No. 17 Florida State secondary looks to contain Syracuse QB
Oct. 30, 2015
TALLAHASSEE, Fla. (AP) — Florida State's secondary was considered to be the strength of the defense coming into the season. This month, the banged-up unit has been a glaring weakness.
Going into Saturday's game against Syracuse, the 17th-ranked Seminoles have allowed an average of 248 passing yards in four games in October, which is worst in the Atlantic Coast Conference.
Now comes a matchup Saturday with the ACC's most efficient passer. Syracuse's Eric Dungey's 159.8 passer efficiency rating leads the conference and is ninth nationally.
"He can run the ball, he can throw it, makes all the plays," Florida State coach Jimbo Fisher said. "I think he likes contact and feeds off of it."
Florida State (6-1, 4-1) did well against the pass early in the season but the past three weeks has seen the unit tested due to injuries.
Miami's Brad Kaaya threw for 405 yards on Oct. 10, which is the second-highest passing yardage total in the ACC this season. The following week Louisville's Lamar Jackson, who came in completing only 53.6 percent of his passes, had his first 300-yard game (307).
Last week, Georgia Tech's Justin Thomas completed just four passes but one was for 36 yards to Brad Stewart during the fourth quarter on a drive that set up a tying field goal. The Yellow Jackets, who don't pass much due to their triple option offense, eventually won 22-16 on a blocked field goal to deal the Seminoles their first regular-season loss since 2012.
The injuries have just continued to mount for the Seminoles' secondary.
—Safety Nate Andrews suffered a knee injury against Wake Forest on Oct. 3. He has played the past three games but has been limited.
—Nickel cornerback Trey Marshall suffered a bicep injury against Louisville that has him out for the remainder of the regular season.
—Tyler Hunter struggled against Louisville and did not play last week against Georgia Tech due to a concussion. That has left Fisher to rely on walk-on senior Javien Elliott and freshman Tarvarus McFadden more than anticipated. Fisher said after Thursday's practice that he expects Hunter to be available on Saturday.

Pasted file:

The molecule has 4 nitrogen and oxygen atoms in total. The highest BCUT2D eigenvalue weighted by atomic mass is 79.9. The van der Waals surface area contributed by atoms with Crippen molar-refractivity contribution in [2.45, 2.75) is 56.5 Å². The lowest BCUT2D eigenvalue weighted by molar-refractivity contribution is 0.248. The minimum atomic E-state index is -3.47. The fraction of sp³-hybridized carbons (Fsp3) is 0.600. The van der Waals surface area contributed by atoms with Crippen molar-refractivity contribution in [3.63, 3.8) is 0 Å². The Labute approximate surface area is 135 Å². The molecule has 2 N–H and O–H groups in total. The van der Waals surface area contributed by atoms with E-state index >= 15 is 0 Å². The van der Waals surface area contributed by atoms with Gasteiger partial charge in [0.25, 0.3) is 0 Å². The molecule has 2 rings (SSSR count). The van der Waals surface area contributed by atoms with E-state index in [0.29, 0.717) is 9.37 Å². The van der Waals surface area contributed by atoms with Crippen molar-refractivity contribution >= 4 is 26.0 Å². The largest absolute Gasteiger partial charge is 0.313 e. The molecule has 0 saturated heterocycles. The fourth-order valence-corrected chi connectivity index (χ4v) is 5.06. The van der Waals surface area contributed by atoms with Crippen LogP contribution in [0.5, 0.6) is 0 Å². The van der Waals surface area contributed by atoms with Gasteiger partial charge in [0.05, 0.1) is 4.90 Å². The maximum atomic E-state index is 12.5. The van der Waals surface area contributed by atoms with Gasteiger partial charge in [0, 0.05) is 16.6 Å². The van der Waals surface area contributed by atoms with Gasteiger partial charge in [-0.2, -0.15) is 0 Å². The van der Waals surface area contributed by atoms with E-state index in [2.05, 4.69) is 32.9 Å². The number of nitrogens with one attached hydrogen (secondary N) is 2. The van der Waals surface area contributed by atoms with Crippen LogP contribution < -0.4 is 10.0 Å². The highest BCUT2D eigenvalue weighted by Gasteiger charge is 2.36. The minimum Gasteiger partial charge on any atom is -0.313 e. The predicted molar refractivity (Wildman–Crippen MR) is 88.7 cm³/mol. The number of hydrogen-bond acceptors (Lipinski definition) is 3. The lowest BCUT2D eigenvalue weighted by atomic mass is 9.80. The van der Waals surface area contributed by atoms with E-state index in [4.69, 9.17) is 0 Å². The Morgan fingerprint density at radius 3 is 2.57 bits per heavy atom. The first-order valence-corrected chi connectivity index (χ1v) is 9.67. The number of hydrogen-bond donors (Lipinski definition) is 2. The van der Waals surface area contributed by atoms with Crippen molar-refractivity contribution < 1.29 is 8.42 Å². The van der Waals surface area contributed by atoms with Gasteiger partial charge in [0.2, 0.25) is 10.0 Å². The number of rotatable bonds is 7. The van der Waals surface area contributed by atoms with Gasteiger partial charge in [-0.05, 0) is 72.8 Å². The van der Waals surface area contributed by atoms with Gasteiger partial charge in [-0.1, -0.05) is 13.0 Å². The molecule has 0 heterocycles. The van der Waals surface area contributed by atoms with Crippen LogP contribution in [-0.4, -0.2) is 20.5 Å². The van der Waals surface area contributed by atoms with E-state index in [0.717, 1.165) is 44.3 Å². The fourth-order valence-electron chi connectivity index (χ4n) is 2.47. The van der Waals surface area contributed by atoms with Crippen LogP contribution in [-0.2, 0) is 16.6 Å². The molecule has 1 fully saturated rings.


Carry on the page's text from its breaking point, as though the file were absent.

One bright spot in the secondary has been the play of corners Jalen Ramsey and Marquez White, who have continued to make plays. But opponents have been feeding off mismatches in nickel coverages and attacking whoever has been tasked with defending the slot receiver.
Fisher said the biggest thing with the younger players is learning not to play hesitant.
"You can't sit and worry about every little thing. You have got to play fast, you have to play free and you have to react to things," Fisher said. "Everything's not perfect but the adjustments and tackling in space are coming. All freshmen are going to make a few mistakes here and there."
Syracuse (3-4, 1-2) runs a spread option to take advantage of Dungey's running abilities but its receivers have started to develop. Sophomore Steve Ishmael has 11 catches the past two games and has a touchdown the last three weeks. Junior Brisly Estime is averaging 17.8 yards per catch.
"Their corners are going to cause some issues," Syracuse offensive coordinator Tim Lester said. "They're not all over the field but you have to be timely with your calls and just try to put them on their heels a little bit. But you have to earn it."
AP Sports Writer John Kekis in Syracuse, New York, contributed to this report.